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Bosnia: Ashdown Raises Expectations

Much is expected of the new high representative, but he warns that he is no miracle-worker.
By Sead Numanovic

Within days of arriving in Bosnia, Paddy Ashdown - the country's new top international official - showed the people that he means business.

Surveying his Office of the High Representative headquarters, he ordered its oppressive iron security gates be taken down and asked that the Bosnian flag fly proudly from the roof of the building.

These decisions filled the people of Sarajevo with fresh hope - but they also gave the former leader of Britain's Liberal Democrats an immediate example of the problems he will face here. For four days later, the gates had still not been removed. "It turns out that all the Sarajevo electricians are busy with preparations for the big fair( a reference to a business exhibition in the city)," Ashdown told IWPR.

The new high representative will have to work within a sluggish infrastructure and will meet resistance at both local and international level - but he has been received with such high expectation, nonetheless.

Hard work and international aid have helped Bosnia to recover from the war and move on. The country is almost back to where it was at before the conflict erupted. However, economic and social reforms were slow in coming, as was a much-needed change in the national mindset.

Aid is decreasing every year and Bosnia is struggling to compensate for this. Meanwhile, the international community is trying to find new ways to speed up further reform and push the nation along the road to self-sufficiency.

Ashdown's appointment reflects this new hope. He took over the role of High Representative from Wolfgang Petritsch, and is the fourth statesman to occupy the post since 1996.

This experienced politician and mediator is under no illusion as to the difficulty of the post. "I would say that expectations are too high. I am not a miracle-maker with sacks of golden coins to throw around," he said. "The main burden lies with you, the people of Bosnia and Herzegovina, not me. It is not a question of whether I will succeed, but whether you will succeed."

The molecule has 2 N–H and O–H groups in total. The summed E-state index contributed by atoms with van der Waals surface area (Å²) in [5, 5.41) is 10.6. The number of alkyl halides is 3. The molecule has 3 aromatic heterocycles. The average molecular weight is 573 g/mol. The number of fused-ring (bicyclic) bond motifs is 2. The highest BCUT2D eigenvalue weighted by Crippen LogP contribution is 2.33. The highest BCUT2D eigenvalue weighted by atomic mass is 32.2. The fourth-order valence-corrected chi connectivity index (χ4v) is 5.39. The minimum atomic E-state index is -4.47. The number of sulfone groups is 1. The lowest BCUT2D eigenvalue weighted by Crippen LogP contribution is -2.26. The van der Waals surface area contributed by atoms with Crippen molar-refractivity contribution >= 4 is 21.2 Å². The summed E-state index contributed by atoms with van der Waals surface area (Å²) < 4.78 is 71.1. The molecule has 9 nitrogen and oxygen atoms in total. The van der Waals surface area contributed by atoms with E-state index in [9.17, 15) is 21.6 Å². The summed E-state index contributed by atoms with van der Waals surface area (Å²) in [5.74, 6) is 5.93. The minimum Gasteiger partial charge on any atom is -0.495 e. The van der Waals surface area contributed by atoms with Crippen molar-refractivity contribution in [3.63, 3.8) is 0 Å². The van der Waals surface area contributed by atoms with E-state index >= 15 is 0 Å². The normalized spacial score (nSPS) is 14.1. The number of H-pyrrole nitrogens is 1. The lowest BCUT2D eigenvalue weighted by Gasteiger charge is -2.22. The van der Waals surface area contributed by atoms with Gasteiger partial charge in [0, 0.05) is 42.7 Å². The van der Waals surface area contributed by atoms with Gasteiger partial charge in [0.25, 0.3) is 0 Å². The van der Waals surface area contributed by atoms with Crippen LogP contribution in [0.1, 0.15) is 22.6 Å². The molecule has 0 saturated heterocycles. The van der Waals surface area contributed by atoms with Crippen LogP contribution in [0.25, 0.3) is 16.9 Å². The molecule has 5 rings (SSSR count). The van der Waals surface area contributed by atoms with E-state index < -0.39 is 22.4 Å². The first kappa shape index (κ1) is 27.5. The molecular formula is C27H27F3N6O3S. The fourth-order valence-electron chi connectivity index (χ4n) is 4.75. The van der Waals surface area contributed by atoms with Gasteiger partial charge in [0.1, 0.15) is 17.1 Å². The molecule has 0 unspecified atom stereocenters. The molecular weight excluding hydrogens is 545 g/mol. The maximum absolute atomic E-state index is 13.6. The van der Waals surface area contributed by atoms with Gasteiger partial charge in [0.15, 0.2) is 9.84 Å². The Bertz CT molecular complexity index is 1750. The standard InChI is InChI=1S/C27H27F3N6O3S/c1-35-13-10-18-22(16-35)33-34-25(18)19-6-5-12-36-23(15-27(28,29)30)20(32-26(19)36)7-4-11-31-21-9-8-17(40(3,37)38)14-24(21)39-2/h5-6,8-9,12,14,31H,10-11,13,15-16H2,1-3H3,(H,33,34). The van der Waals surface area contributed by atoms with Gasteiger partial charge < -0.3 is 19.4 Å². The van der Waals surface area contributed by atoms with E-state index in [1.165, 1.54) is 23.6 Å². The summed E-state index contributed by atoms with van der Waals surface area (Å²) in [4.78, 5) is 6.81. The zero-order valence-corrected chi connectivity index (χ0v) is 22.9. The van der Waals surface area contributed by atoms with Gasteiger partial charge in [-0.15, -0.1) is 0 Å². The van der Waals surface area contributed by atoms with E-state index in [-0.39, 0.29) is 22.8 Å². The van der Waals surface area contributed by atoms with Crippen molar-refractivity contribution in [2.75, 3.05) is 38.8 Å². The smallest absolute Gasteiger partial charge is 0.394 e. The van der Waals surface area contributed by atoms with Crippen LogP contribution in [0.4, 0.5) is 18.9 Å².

Ashdown will have to lower expectations to a reasonable level. Otherwise, the brilliant speeches he has made could soon rebound on him.

His predecessor Petritsch cleared the way by making numerous decisions and imposing laws which changed the very constitutional structure of Bosnian society, and many local and western experts believe that he has been the most efficient high representative to date.

He sacked 64 local politicians and officials and imposed 246 laws and other decisions. Yet with his low profile and reputation as a patient and persevering man, Petritsch never raised expectations significantly.

A relatively unknown diplomat when he arrived, he pushed through a number of important initiatives, but some failures in the field of economy, rule of law and human rights weighed heavily on him, and in his farewell interviews he confessed to being bitter at leaving.

His biggest achievement, an agreement on constitutional changes, passed virtually unnoticed in the world, despite it being extremely significant development for Bosnia. The deal should guarantee constituent status and equality to all ethnic groups in the country.

Ashdown, however, has arrived with an aura of celebrity. This is a man with a proven track record in the region.

He advocated military intervention against the rebel Bosnian Serbs, famously obtained a hand-drawn map of the proposed forceful division of the country from the late Croat president Franjo Tudjman, and used it in his testimony against former Yugoslav leader Slobodan Milosevic at the war crimes tribunal in The Hague.

Some factions in the country may have seen his past roles as a sign that Ashdown favours Bosniaks, but reactions to his arrival and his first few public addresses have been extremely positive from almost all sides of this very complicated local political scene.

His research and groundwork has also contributed to the sense of anticipation. Months before his official inauguration, Ashdown visited the country several times and travelled to many world political centres, receiving firm support from all he met.

Ashdown also participated in so-called "streamlining" of the international community in Bosnia - a process started by Petritsch a year ago - which is supposed to ensure better strategic cooperation of all key international organisations and agencies working in the country.

In his first few days in the office, Ashdown has made it clear that he will focus on tackling crime and corruption in the country, and on bringing Bosnia closer to its goal of joining the European Union

Sead Numanovic is a journalist with the Sarajevo daily Dnevni Avaz

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